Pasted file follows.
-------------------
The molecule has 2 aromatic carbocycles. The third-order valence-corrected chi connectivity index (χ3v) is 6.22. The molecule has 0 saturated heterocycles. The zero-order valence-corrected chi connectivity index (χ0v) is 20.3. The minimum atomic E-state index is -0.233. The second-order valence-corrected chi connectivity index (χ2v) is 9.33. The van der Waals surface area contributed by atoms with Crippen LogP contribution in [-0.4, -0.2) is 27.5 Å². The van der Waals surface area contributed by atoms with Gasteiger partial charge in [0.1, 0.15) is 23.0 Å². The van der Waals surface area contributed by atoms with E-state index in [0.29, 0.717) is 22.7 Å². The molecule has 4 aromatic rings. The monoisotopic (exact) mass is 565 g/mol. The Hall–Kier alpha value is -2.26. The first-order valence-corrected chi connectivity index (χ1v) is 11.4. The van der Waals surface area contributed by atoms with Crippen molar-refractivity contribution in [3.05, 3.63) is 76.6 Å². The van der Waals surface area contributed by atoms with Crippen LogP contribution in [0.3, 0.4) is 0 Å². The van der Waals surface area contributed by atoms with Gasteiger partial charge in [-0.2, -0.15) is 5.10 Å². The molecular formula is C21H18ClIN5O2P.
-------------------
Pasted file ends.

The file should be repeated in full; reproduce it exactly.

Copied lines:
The molecule has 2 aromatic carbocycles. The third-order valence-corrected chi connectivity index (χ3v) is 6.22. The molecule has 0 saturated heterocycles. The zero-order valence-corrected chi connectivity index (χ0v) is 20.3. The minimum atomic E-state index is -0.233. The second-order valence-corrected chi connectivity index (χ2v) is 9.33. The van der Waals surface area contributed by atoms with Crippen LogP contribution in [-0.4, -0.2) is 27.5 Å². The van der Waals surface area contributed by atoms with Gasteiger partial charge in [0.1, 0.15) is 23.0 Å². The van der Waals surface area contributed by atoms with E-state index in [0.29, 0.717) is 22.7 Å². The molecule has 4 aromatic rings. The monoisotopic (exact) mass is 565 g/mol. The Hall–Kier alpha value is -2.26. The first-order valence-corrected chi connectivity index (χ1v) is 11.4. The van der Waals surface area contributed by atoms with Crippen molar-refractivity contribution in [3.05, 3.63) is 76.6 Å². The van der Waals surface area contributed by atoms with Crippen LogP contribution in [0.3, 0.4) is 0 Å². The van der Waals surface area contributed by atoms with Gasteiger partial charge in [-0.2, -0.15) is 5.10 Å². The molecular formula is C21H18ClIN5O2P.